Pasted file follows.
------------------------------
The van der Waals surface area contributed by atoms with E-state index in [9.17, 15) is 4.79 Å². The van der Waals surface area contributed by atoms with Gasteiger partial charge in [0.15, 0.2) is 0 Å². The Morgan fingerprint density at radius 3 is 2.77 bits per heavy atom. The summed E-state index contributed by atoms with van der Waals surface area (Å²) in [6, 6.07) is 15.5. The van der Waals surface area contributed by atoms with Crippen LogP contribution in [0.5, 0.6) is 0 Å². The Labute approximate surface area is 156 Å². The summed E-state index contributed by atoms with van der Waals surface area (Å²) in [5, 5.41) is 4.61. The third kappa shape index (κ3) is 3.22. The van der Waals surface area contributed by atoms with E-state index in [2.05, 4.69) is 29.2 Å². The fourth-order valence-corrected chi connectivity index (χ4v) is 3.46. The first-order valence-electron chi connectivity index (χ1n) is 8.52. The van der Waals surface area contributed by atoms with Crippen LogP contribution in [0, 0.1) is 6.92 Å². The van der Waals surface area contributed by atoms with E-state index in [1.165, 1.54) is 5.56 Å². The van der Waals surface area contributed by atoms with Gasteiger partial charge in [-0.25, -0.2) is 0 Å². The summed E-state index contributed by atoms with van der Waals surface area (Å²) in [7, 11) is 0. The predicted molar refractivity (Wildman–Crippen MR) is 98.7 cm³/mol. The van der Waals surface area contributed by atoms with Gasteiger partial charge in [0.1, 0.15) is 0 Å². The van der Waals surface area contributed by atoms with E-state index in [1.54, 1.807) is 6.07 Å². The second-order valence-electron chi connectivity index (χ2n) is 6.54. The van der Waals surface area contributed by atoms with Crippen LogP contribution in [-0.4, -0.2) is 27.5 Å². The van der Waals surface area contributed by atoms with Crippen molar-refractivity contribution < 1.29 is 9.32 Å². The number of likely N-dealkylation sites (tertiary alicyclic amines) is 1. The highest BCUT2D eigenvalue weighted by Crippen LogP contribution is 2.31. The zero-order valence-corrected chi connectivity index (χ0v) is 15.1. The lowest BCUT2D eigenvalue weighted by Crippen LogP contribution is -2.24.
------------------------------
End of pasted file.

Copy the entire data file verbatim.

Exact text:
The van der Waals surface area contributed by atoms with E-state index in [9.17, 15) is 4.79 Å². The van der Waals surface area contributed by atoms with Gasteiger partial charge in [0.15, 0.2) is 0 Å². The Morgan fingerprint density at radius 3 is 2.77 bits per heavy atom. The summed E-state index contributed by atoms with van der Waals surface area (Å²) in [6, 6.07) is 15.5. The van der Waals surface area contributed by atoms with Crippen LogP contribution in [0.5, 0.6) is 0 Å². The Labute approximate surface area is 156 Å². The summed E-state index contributed by atoms with van der Waals surface area (Å²) in [5, 5.41) is 4.61. The third kappa shape index (κ3) is 3.22. The van der Waals surface area contributed by atoms with E-state index in [2.05, 4.69) is 29.2 Å². The fourth-order valence-corrected chi connectivity index (χ4v) is 3.46. The first-order valence-electron chi connectivity index (χ1n) is 8.52. The van der Waals surface area contributed by atoms with Crippen LogP contribution in [0, 0.1) is 6.92 Å². The van der Waals surface area contributed by atoms with E-state index in [1.165, 1.54) is 5.56 Å². The van der Waals surface area contributed by atoms with Gasteiger partial charge in [-0.25, -0.2) is 0 Å². The summed E-state index contributed by atoms with van der Waals surface area (Å²) in [7, 11) is 0. The predicted molar refractivity (Wildman–Crippen MR) is 98.7 cm³/mol. The van der Waals surface area contributed by atoms with Gasteiger partial charge in [0.1, 0.15) is 0 Å². The van der Waals surface area contributed by atoms with E-state index in [1.54, 1.807) is 6.07 Å². The second-order valence-electron chi connectivity index (χ2n) is 6.54. The van der Waals surface area contributed by atoms with Crippen LogP contribution in [-0.4, -0.2) is 27.5 Å². The van der Waals surface area contributed by atoms with Crippen molar-refractivity contribution < 1.29 is 9.32 Å². The number of likely N-dealkylation sites (tertiary alicyclic amines) is 1. The highest BCUT2D eigenvalue weighted by Crippen LogP contribution is 2.31. The zero-order valence-corrected chi connectivity index (χ0v) is 15.1. The lowest BCUT2D eigenvalue weighted by Crippen LogP contribution is -2.24.